The defendant claims that its appeal falls within the exception to the final judgment rule under the second prong of the Curcio test because the appeal seeks to vindicate a legal right, or at least a colorable claim to a legal right, to freedom from suit. Specifically, the defendant contends that the lapse of a jurisdictional statute of limitations like the one in § 52-555 gives rise to such a right. In support of this proposition, the defendant relies on a statement to this effect in St. Paul Travelers Cos. v. Kuehl, 299 Conn. 800, 815, 12 A.3d 852 (2011). In response, the plaintiff characterizes the statement in Kuehlas dicta, and asserts that the jurisdictional nature of the time limitation in § 52-555 is irrelevant in any event because the time limitation in the savings statute, which is not jurisdictional, controls. In support of this proposition, the plaintiff cites Isaac v. Mount Sinai Hospital, 210 Conn. 721, 731-32, 557 A.2d 116 (1989), which concluded that the wrongful death statute should be read as if the savings statute is incorporated, such that the time limitation of the latter modifies the former.[3] We conclude that the characterization of the effect of a jurisdictional statute of limitations in Kuehl is not accurate for purposes of Curcio.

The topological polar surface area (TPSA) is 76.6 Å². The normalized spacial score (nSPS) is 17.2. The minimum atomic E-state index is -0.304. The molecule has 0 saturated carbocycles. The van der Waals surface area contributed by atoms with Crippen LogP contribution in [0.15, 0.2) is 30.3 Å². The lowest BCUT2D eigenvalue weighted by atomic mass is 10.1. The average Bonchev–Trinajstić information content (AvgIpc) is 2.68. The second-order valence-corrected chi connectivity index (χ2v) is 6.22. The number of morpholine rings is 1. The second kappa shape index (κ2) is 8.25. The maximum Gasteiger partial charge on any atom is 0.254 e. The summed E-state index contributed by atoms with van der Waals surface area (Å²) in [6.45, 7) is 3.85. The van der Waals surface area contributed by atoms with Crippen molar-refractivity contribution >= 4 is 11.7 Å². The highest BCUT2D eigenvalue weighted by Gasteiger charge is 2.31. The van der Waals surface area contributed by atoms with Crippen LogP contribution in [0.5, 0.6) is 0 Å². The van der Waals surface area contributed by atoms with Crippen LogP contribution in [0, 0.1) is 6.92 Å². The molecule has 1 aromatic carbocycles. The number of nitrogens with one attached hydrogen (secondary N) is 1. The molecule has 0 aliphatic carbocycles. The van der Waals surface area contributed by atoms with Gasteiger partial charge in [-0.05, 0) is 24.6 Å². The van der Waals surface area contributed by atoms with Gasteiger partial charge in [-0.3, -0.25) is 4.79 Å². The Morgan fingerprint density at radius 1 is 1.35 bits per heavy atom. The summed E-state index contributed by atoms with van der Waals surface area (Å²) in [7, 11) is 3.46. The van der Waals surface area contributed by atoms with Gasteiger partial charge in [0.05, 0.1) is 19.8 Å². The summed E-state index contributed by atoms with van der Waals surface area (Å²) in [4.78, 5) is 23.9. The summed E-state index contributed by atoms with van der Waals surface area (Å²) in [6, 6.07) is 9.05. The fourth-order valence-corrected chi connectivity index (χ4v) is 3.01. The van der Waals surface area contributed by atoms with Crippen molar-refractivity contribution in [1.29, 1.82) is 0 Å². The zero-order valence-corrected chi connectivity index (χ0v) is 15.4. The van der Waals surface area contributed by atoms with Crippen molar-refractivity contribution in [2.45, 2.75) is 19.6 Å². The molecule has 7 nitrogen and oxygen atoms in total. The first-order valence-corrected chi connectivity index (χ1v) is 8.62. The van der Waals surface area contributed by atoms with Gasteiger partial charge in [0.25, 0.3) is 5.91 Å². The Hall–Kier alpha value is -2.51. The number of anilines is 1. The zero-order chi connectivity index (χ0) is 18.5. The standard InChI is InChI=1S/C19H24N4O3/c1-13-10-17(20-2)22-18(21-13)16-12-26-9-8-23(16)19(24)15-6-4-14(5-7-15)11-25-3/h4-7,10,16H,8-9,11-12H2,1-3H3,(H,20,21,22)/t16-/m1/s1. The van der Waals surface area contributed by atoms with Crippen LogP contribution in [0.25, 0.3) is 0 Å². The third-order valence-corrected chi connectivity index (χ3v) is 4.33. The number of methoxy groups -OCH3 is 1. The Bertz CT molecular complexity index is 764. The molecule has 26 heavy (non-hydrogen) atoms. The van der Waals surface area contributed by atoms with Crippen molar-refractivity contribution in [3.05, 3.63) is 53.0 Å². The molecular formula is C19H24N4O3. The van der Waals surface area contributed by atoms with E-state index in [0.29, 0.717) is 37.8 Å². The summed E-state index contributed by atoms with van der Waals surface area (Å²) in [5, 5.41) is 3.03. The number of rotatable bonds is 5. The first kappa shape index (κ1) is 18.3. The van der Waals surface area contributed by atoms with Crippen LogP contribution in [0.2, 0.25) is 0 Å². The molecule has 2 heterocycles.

It is well settled that ‘‘[t]he subject matter jurisdiction of our appellate courts is limited by statute to appeals from final judgments . . . . [However], the courts may deem interlocutory orders or rulings to have the attributes of a final judgment if they fit within either of the two prongs of the test set forth in [Curcio].'' (Internal quotation marks omitted.) Radzik v. Connecticut Children's Medical Center, 317 Conn. 313, 318, 118 A.3d 526 (2015). The second prong of the Curcio test, on which the defendant relies in the present case, permits an appeal if the decision ‘‘so concludes the rights of the parties that further proceedings cannot affect them.'' State v. Curcio, supra, 191 Conn. 31. That prong ‘‘focuses on the nature of the right involved. It requires the parties seeking to appeal to establish that the trial court's order threatens the preservation of a right already secured to them and that that right will be irretrievably lost and the [parties] irreparably harmed unless they may immediately appeal. . . . One must make at least a colorable claim that some recognized statutory or constitutional right is at risk. . . . In other words, the [appellant] must do more than show that the trial court's decision threatens him with irreparable harm. The [appellant] must show that that decision threatens to abrogate a right that he or she then holds. . . . The right itself must exist independently of the order from which the appeal is taken.'' (Citations omitted; emphasis in original; internal quotation marks omitted.) Hartford Accident & Indemnity Co. v. Ace American Reinsurance Co., 279 Conn. 220, 226-27, 901 A.2d 1164 (2006).